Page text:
• Sits close to the TV or turns the volume high
  • Has trouble in school that they didn’t have before
  • Has problems articulating and/or conveying thoughts
  • Watches others to imitate their actions
  • Complains about ear aches, pain, or noises
  • Switches ears frequently when on the phone – unable to hear well on the phone
  • Says “Huh?” or “What?” several times when being spoken to
  • Watches the speakers face when being spoken to – lip reading

What Kind Of Treatment Is Available For Congenital Hearing Loss?

Should your child be tested for congenital hearing loss or acquired hearing loss, don’t lose hope because there are some treatment options. Depending on how severe the hearing loss is, some children can be fitted with hearing aids or cochlear implants and work with a speech therapist.

Child Hearing Test

Of course, it’s always wise to see an audiologist who specializes in working with very young children. There are a few objective tests that your child can go through that are non-invasive and pain-free. Once the exam is over, the audiologist will chat with you and let you know the results of the testing and recommend possible treatment options.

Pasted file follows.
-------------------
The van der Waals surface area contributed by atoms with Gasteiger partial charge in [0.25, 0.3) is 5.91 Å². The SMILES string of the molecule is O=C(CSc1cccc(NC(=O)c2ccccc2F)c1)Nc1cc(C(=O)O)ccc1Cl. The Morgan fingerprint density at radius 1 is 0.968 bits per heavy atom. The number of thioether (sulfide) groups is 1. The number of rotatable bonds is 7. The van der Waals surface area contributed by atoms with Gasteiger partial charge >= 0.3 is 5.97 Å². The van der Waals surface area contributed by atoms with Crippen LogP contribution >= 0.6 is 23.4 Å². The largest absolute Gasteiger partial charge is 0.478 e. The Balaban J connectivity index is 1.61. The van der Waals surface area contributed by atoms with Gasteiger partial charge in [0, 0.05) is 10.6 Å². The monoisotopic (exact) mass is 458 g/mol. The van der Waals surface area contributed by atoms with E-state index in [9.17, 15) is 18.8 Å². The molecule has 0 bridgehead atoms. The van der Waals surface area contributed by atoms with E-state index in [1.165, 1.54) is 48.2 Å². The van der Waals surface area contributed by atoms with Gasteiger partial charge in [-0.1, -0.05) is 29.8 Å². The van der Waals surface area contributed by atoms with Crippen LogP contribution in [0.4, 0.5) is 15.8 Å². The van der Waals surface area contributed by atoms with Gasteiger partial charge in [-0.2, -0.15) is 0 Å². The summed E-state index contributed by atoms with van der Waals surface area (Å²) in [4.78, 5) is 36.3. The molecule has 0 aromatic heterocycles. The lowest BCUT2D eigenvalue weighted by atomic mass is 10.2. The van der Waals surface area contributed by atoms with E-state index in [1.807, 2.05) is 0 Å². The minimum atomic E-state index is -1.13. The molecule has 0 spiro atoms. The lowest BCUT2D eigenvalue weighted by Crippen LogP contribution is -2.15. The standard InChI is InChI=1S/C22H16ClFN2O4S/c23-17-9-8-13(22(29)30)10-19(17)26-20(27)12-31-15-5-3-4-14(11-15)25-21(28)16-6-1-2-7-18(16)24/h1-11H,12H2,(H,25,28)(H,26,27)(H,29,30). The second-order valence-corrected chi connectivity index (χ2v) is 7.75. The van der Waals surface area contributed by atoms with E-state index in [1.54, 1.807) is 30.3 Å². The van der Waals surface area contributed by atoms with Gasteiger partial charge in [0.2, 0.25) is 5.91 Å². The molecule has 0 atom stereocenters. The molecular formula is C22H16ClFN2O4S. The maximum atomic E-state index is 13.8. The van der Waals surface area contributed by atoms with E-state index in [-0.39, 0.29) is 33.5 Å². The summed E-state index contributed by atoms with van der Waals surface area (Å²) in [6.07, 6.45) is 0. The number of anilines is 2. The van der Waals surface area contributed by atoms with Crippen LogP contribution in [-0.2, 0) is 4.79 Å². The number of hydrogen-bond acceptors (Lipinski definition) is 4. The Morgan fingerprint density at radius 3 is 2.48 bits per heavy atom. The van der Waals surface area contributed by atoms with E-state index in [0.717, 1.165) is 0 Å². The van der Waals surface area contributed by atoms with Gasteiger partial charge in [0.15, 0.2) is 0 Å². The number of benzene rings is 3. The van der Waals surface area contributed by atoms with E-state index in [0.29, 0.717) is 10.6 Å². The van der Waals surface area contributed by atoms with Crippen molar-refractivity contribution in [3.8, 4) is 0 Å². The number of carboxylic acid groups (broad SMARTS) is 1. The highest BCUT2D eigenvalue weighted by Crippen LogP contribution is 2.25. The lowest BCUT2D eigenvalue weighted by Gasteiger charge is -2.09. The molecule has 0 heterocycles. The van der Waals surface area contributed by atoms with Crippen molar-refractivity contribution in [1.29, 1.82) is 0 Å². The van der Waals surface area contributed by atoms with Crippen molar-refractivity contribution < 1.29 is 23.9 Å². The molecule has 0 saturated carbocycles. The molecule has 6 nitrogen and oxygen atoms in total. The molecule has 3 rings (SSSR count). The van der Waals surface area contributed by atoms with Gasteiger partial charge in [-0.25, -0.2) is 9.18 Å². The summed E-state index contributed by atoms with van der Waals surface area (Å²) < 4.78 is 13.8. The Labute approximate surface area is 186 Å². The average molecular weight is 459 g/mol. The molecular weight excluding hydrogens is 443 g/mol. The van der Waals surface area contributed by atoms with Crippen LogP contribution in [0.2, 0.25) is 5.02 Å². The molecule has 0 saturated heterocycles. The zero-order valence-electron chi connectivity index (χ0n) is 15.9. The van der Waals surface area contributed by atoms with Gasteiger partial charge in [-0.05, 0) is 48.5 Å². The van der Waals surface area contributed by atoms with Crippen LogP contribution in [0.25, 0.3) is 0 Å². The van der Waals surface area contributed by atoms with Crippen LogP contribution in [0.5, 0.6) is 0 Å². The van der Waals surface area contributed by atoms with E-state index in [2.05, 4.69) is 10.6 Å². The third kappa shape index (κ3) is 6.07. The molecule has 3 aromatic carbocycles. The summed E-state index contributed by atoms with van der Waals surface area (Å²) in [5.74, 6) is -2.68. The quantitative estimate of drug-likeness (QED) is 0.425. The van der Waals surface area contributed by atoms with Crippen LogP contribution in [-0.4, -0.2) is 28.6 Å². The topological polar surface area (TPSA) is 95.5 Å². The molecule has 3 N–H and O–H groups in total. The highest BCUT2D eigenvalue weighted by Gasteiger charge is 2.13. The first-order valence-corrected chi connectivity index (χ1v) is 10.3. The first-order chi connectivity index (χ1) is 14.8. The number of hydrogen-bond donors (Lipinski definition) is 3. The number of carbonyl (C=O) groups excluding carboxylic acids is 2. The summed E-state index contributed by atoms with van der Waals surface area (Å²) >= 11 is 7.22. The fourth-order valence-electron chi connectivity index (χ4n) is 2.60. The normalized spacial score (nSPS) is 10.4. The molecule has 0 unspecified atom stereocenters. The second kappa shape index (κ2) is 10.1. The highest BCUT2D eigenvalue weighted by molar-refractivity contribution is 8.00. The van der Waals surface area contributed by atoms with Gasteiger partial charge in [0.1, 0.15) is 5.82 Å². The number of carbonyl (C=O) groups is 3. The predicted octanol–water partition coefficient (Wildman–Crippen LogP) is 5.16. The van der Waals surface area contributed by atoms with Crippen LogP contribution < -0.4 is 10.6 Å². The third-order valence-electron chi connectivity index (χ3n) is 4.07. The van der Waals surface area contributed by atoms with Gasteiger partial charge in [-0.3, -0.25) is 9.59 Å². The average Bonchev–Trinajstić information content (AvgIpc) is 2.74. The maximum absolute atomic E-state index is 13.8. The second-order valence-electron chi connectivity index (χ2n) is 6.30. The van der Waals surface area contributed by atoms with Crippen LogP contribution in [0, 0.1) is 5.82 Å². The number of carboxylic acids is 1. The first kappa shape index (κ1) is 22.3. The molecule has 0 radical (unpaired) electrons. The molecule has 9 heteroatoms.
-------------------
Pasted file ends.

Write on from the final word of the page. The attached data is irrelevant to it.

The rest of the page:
Final Thoughts

Learning that your child has congenital deafness is a hard pill to swallow, but it’s important to know that it isn’t the end of the world. Regardless of how your child got this way, be it from genetics or not, there are treatment options that’ll help your little one re-gain some of their hearing.

We’d love it if you left us a comment and shared your experience with hearing loss, whether you were born with congenital deafness, you had a child with hearing loss present at birth, or if you know a friend who has had a cochlear implant. We’d love to hear from you!

Resources:
Asha
KidsHealth